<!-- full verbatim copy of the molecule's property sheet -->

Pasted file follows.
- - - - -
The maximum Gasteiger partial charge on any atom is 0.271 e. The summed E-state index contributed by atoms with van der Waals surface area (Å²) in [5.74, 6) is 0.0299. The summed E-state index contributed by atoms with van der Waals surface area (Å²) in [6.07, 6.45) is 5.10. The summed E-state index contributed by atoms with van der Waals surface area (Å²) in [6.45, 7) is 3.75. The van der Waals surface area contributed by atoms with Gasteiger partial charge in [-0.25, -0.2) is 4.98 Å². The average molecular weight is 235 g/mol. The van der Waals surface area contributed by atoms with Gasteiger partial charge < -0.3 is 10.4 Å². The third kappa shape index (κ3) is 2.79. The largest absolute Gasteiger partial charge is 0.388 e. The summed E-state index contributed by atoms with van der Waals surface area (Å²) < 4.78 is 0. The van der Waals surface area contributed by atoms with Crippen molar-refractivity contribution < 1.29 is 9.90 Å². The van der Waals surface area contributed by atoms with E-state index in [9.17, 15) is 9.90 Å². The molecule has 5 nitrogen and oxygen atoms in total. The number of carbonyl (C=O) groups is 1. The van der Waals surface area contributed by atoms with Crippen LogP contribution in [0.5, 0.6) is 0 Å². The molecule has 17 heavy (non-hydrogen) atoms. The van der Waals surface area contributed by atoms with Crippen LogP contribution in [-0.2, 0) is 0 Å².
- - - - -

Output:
The maximum Gasteiger partial charge on any atom is 0.271 e. The summed E-state index contributed by atoms with van der Waals surface area (Å²) in [5.74, 6) is 0.0299. The summed E-state index contributed by atoms with van der Waals surface area (Å²) in [6.07, 6.45) is 5.10. The summed E-state index contributed by atoms with van der Waals surface area (Å²) in [6.45, 7) is 3.75. The van der Waals surface area contributed by atoms with Gasteiger partial charge in [-0.25, -0.2) is 4.98 Å². The average molecular weight is 235 g/mol. The van der Waals surface area contributed by atoms with Gasteiger partial charge < -0.3 is 10.4 Å². The third kappa shape index (κ3) is 2.79. The largest absolute Gasteiger partial charge is 0.388 e. The summed E-state index contributed by atoms with van der Waals surface area (Å²) < 4.78 is 0. The van der Waals surface area contributed by atoms with Crippen molar-refractivity contribution < 1.29 is 9.90 Å². The van der Waals surface area contributed by atoms with E-state index in [9.17, 15) is 9.90 Å². The molecule has 5 nitrogen and oxygen atoms in total. The number of carbonyl (C=O) groups is 1. The van der Waals surface area contributed by atoms with Crippen LogP contribution in [0.5, 0.6) is 0 Å². The molecule has 17 heavy (non-hydrogen) atoms. The van der Waals surface area contributed by atoms with Crippen LogP contribution in [-0.2, 0) is 0 Å².